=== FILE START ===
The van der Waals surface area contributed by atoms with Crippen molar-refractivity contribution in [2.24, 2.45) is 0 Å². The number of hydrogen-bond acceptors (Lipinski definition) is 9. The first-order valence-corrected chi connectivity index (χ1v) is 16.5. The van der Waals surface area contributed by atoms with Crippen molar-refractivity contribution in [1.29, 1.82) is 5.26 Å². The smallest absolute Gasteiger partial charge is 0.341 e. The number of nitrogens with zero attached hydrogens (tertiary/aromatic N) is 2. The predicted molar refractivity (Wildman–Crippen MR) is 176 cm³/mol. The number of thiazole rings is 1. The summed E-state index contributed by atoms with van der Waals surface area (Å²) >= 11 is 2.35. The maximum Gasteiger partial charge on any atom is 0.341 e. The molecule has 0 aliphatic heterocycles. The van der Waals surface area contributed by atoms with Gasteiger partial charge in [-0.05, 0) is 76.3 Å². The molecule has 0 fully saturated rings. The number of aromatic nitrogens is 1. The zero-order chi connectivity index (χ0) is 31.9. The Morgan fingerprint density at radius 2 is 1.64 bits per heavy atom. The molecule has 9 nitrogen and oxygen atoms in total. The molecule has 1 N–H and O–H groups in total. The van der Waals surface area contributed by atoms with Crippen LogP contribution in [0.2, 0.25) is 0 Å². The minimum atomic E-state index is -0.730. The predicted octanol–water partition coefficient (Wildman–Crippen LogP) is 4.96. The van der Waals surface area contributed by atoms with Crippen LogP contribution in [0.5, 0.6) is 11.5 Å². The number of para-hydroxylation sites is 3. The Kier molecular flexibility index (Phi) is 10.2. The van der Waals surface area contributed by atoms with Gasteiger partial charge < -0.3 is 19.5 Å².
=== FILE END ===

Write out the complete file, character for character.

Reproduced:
The van der Waals surface area contributed by atoms with Crippen molar-refractivity contribution in [2.24, 2.45) is 0 Å². The number of hydrogen-bond acceptors (Lipinski definition) is 9. The first-order valence-corrected chi connectivity index (χ1v) is 16.5. The van der Waals surface area contributed by atoms with Crippen molar-refractivity contribution in [1.29, 1.82) is 5.26 Å². The smallest absolute Gasteiger partial charge is 0.341 e. The number of nitrogens with zero attached hydrogens (tertiary/aromatic N) is 2. The predicted molar refractivity (Wildman–Crippen MR) is 176 cm³/mol. The number of thiazole rings is 1. The summed E-state index contributed by atoms with van der Waals surface area (Å²) >= 11 is 2.35. The maximum Gasteiger partial charge on any atom is 0.341 e. The molecule has 0 aliphatic heterocycles. The van der Waals surface area contributed by atoms with Gasteiger partial charge in [-0.05, 0) is 76.3 Å². The molecule has 0 fully saturated rings. The number of aromatic nitrogens is 1. The zero-order chi connectivity index (χ0) is 31.9. The Morgan fingerprint density at radius 2 is 1.64 bits per heavy atom. The molecule has 9 nitrogen and oxygen atoms in total. The molecule has 1 N–H and O–H groups in total. The van der Waals surface area contributed by atoms with Crippen LogP contribution in [0.2, 0.25) is 0 Å². The minimum atomic E-state index is -0.730. The predicted octanol–water partition coefficient (Wildman–Crippen LogP) is 4.96. The van der Waals surface area contributed by atoms with Crippen LogP contribution in [0.5, 0.6) is 11.5 Å². The number of para-hydroxylation sites is 3. The Kier molecular flexibility index (Phi) is 10.2. The van der Waals surface area contributed by atoms with Gasteiger partial charge < -0.3 is 19.5 Å².